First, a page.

By April MacArthur was in Australia and Lt. Gen. Jonathan Wainwright was in command in the Philippines, the Japanese controlled key islands between Corregidor and Mindanao, and only Old Number Nine was operational. On April 18 a message came from Corregidor urgently requesting medical supplies.
“It became necessary that someone fly a plane of the Bamboo Fleet to Corregidor on an urgent matter, then proceed to Mindanao,” Dyess wrote. “The rub was that it would be necessary to refuel at the field on the island of Panay. And there was no way of knowing whether or not that field was in our hands or the Japs’ [according to Destination Corregidor, written by Robert M. Underbrink some 30 years after the war, Bradford actually had to refuel at Bacolod on Negros, but the concern was the same]. The fellows voted to cut for low card to determine who would get the job. Bill frowned at this and told two friends he did not intend to let any young and less experienced pilot get the assignment. After some talk Bill brought in the deck, which was shuffled and spread out. Everyone reached for a card. Bill took his and stepped far back. When the showdown came, he walked back to the table and laid down the deuce of clubs. The others were suspicious, but Bill shook a finger at them. ‘You boys just ain’t livin’ right; ain’t livin’ right,’ he said. Then he went off to warm up his plane. The last I saw of Bill he was industriously winding his panel clock.”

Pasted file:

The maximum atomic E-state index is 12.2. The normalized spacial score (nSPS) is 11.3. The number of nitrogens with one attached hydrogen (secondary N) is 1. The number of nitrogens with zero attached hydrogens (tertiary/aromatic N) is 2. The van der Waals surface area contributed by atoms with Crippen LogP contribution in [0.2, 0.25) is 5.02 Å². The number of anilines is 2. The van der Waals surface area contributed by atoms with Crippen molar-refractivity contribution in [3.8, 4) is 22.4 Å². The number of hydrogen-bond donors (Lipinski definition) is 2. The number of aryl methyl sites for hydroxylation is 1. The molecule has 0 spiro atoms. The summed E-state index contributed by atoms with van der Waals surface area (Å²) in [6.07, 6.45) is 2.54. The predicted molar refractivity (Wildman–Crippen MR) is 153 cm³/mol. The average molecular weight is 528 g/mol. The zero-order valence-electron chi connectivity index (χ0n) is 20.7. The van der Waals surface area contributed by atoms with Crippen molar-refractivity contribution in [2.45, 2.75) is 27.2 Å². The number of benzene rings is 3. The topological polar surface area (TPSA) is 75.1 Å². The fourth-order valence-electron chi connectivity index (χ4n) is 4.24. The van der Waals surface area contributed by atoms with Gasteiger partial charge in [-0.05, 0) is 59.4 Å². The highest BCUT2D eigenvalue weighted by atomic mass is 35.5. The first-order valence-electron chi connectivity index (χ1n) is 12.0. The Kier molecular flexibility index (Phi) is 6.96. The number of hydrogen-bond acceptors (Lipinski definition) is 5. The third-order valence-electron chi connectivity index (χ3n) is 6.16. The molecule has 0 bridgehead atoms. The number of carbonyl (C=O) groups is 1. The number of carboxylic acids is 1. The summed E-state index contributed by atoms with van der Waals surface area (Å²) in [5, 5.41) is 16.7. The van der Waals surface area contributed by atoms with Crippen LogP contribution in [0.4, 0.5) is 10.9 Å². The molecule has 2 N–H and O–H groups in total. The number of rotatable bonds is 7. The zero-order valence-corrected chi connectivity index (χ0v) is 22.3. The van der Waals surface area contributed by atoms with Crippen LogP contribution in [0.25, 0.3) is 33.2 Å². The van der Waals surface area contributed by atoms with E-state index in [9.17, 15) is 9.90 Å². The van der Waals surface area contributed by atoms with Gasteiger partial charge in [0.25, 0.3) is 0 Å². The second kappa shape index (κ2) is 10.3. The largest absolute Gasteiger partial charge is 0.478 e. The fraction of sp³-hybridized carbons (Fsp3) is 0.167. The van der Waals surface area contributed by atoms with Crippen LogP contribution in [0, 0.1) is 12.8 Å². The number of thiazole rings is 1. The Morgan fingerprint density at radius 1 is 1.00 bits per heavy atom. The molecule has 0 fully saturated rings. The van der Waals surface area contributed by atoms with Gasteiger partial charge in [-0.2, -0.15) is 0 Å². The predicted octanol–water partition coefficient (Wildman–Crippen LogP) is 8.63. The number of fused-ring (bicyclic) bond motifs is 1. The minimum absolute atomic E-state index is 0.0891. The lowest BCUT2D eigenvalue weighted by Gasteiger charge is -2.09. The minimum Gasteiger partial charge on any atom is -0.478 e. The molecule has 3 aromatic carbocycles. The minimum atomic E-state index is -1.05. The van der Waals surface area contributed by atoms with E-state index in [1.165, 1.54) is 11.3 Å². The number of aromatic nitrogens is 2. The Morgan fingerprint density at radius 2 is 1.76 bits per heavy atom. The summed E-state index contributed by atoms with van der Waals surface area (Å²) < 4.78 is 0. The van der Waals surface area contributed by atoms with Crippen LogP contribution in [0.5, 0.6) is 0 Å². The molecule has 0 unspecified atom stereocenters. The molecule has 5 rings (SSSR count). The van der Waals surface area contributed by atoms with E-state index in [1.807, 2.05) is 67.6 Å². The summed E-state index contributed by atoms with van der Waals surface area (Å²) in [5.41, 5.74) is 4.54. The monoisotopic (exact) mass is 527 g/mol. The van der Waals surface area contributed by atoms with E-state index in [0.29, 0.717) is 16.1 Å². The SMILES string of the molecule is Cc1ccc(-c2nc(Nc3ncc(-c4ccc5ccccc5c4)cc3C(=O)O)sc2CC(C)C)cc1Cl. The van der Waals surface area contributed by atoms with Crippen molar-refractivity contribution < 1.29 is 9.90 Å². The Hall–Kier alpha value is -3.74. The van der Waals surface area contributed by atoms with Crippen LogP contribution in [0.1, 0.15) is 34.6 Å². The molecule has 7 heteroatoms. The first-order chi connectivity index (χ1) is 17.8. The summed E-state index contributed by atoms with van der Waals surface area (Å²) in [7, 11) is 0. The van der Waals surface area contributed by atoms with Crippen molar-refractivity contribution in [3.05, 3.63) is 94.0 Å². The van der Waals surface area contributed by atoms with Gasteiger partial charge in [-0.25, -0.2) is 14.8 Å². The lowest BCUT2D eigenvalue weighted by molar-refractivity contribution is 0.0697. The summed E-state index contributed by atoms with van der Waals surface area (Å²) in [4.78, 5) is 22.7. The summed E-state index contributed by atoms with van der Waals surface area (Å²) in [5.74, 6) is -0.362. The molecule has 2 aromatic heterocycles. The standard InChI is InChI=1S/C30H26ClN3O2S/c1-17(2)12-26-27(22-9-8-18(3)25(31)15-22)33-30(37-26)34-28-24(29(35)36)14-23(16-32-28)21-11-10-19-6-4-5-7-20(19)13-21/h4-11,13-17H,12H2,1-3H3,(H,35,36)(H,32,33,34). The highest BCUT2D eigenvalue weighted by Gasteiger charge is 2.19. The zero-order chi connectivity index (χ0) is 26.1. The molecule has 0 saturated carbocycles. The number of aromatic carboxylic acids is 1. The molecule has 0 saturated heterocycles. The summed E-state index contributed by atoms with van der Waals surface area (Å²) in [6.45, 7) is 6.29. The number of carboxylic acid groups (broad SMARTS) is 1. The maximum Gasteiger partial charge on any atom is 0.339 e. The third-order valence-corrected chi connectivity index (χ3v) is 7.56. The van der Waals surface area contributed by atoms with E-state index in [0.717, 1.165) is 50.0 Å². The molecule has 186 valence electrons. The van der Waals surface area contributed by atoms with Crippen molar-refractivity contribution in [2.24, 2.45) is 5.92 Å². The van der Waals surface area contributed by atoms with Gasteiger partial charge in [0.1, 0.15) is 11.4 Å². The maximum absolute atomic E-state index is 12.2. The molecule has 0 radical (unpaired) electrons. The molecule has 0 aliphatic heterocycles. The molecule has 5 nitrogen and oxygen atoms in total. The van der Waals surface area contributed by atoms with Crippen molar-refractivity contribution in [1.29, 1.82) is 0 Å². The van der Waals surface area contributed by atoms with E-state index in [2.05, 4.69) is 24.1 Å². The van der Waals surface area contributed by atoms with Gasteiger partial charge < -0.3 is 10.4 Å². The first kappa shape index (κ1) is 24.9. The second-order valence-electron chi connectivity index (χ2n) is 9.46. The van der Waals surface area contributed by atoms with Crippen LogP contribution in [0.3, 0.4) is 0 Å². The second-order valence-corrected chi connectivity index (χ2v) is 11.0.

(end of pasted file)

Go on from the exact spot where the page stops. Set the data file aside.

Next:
Though Bradford had told his commanding officer that his chances of getting to Corregidor were “exactly zero,” he reached the island and was met by a grateful Wainwright. On the return leg the Bellanca, with Bradford and two passengers aboard, crashed during takeoff. Everyone on board survived and was evacuated a few days later when two Navy PBY Catalina flying boats successfully ran the blockade, but it was the Bamboo Fleet’s last mission.